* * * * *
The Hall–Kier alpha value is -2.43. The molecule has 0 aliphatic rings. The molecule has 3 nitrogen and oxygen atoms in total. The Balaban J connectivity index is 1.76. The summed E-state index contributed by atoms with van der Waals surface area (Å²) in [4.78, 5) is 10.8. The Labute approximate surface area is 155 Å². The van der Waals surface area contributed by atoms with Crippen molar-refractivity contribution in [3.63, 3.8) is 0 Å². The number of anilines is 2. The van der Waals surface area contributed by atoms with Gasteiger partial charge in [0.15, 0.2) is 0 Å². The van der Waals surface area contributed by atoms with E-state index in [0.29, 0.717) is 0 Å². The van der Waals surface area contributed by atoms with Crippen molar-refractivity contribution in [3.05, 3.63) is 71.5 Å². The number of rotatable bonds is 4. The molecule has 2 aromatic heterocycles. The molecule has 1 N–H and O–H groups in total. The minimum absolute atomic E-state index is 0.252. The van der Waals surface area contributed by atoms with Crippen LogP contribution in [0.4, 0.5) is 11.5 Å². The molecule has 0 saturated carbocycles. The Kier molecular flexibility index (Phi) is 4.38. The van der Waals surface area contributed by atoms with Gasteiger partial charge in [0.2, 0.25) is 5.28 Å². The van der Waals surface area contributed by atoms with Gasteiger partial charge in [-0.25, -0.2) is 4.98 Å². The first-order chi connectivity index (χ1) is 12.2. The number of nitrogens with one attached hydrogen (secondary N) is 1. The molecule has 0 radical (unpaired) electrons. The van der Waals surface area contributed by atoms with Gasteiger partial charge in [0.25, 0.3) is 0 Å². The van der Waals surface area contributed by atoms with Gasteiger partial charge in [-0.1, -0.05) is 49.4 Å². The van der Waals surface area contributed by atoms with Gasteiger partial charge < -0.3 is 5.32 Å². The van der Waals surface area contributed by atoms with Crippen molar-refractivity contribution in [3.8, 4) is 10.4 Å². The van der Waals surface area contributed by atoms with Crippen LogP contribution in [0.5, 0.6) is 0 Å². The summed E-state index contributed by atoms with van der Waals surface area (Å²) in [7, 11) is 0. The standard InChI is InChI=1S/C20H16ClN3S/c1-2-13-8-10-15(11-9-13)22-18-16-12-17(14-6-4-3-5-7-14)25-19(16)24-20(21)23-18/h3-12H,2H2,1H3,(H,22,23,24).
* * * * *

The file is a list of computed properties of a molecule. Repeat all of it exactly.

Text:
The Hall–Kier alpha value is -2.43. The molecule has 0 aliphatic rings. The molecule has 3 nitrogen and oxygen atoms in total. The Balaban J connectivity index is 1.76. The summed E-state index contributed by atoms with van der Waals surface area (Å²) in [4.78, 5) is 10.8. The Labute approximate surface area is 155 Å². The van der Waals surface area contributed by atoms with Crippen molar-refractivity contribution in [3.63, 3.8) is 0 Å². The number of anilines is 2. The van der Waals surface area contributed by atoms with Gasteiger partial charge in [0.15, 0.2) is 0 Å². The van der Waals surface area contributed by atoms with E-state index in [0.29, 0.717) is 0 Å². The van der Waals surface area contributed by atoms with Crippen molar-refractivity contribution in [3.05, 3.63) is 71.5 Å². The number of rotatable bonds is 4. The molecule has 2 aromatic heterocycles. The molecule has 1 N–H and O–H groups in total. The minimum absolute atomic E-state index is 0.252. The van der Waals surface area contributed by atoms with Crippen LogP contribution in [0.4, 0.5) is 11.5 Å². The molecule has 0 saturated carbocycles. The Kier molecular flexibility index (Phi) is 4.38. The van der Waals surface area contributed by atoms with Gasteiger partial charge in [0.2, 0.25) is 5.28 Å². The van der Waals surface area contributed by atoms with Gasteiger partial charge in [-0.25, -0.2) is 4.98 Å². The first-order chi connectivity index (χ1) is 12.2. The number of nitrogens with one attached hydrogen (secondary N) is 1. The molecule has 0 radical (unpaired) electrons. The van der Waals surface area contributed by atoms with Gasteiger partial charge in [0.25, 0.3) is 0 Å². The van der Waals surface area contributed by atoms with Gasteiger partial charge in [-0.1, -0.05) is 49.4 Å². The van der Waals surface area contributed by atoms with Gasteiger partial charge < -0.3 is 5.32 Å². The van der Waals surface area contributed by atoms with Crippen molar-refractivity contribution in [3.8, 4) is 10.4 Å². The van der Waals surface area contributed by atoms with Crippen LogP contribution in [0.5, 0.6) is 0 Å². The summed E-state index contributed by atoms with van der Waals surface area (Å²) in [7, 11) is 0. The standard InChI is InChI=1S/C20H16ClN3S/c1-2-13-8-10-15(11-9-13)22-18-16-12-17(14-6-4-3-5-7-14)25-19(16)24-20(21)23-18/h3-12H,2H2,1H3,(H,22,23,24).